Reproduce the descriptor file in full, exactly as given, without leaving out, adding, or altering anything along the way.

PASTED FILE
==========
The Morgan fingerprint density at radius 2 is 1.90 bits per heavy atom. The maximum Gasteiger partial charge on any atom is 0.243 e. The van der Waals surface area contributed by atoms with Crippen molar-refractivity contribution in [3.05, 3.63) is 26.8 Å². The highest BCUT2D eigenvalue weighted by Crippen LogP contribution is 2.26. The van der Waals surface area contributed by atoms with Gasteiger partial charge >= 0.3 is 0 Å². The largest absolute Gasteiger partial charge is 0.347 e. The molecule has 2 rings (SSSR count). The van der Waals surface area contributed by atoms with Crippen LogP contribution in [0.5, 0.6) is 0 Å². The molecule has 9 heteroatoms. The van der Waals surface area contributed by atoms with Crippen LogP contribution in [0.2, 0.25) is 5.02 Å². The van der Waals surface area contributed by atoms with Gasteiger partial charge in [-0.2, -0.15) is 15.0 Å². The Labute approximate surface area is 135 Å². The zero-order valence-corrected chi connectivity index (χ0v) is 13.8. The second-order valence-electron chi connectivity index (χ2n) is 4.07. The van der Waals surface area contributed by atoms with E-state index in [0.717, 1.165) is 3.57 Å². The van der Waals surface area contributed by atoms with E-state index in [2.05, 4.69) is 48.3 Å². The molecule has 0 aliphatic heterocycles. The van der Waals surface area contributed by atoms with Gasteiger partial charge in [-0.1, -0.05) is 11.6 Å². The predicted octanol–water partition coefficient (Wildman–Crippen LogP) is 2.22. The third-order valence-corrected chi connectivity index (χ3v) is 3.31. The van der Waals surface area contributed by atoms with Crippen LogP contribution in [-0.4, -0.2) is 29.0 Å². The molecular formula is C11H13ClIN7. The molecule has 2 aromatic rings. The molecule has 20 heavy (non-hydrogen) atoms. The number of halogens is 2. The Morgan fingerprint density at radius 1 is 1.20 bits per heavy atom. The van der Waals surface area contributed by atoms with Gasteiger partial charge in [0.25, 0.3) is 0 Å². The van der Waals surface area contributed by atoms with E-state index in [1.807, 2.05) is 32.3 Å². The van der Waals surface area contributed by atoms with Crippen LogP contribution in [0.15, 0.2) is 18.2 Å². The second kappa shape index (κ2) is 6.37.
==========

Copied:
The Morgan fingerprint density at radius 2 is 1.90 bits per heavy atom. The maximum Gasteiger partial charge on any atom is 0.243 e. The van der Waals surface area contributed by atoms with Crippen molar-refractivity contribution in [3.05, 3.63) is 26.8 Å². The highest BCUT2D eigenvalue weighted by Crippen LogP contribution is 2.26. The van der Waals surface area contributed by atoms with Gasteiger partial charge >= 0.3 is 0 Å². The largest absolute Gasteiger partial charge is 0.347 e. The molecule has 2 rings (SSSR count). The van der Waals surface area contributed by atoms with Crippen LogP contribution in [0.5, 0.6) is 0 Å². The molecule has 9 heteroatoms. The van der Waals surface area contributed by atoms with Crippen LogP contribution in [0.2, 0.25) is 5.02 Å². The van der Waals surface area contributed by atoms with Gasteiger partial charge in [-0.2, -0.15) is 15.0 Å². The Labute approximate surface area is 135 Å². The zero-order valence-corrected chi connectivity index (χ0v) is 13.8. The second-order valence-electron chi connectivity index (χ2n) is 4.07. The van der Waals surface area contributed by atoms with E-state index in [0.717, 1.165) is 3.57 Å². The van der Waals surface area contributed by atoms with E-state index in [2.05, 4.69) is 48.3 Å². The molecule has 0 aliphatic heterocycles. The van der Waals surface area contributed by atoms with Gasteiger partial charge in [-0.1, -0.05) is 11.6 Å². The predicted octanol–water partition coefficient (Wildman–Crippen LogP) is 2.22. The third-order valence-corrected chi connectivity index (χ3v) is 3.31. The van der Waals surface area contributed by atoms with Crippen LogP contribution in [-0.4, -0.2) is 29.0 Å². The molecular formula is C11H13ClIN7. The molecule has 2 aromatic rings. The molecule has 20 heavy (non-hydrogen) atoms. The number of halogens is 2. The Morgan fingerprint density at radius 1 is 1.20 bits per heavy atom. The van der Waals surface area contributed by atoms with Gasteiger partial charge in [0.25, 0.3) is 0 Å². The van der Waals surface area contributed by atoms with E-state index in [1.807, 2.05) is 32.3 Å². The van der Waals surface area contributed by atoms with Crippen LogP contribution in [0.15, 0.2) is 18.2 Å². The second kappa shape index (κ2) is 6.37.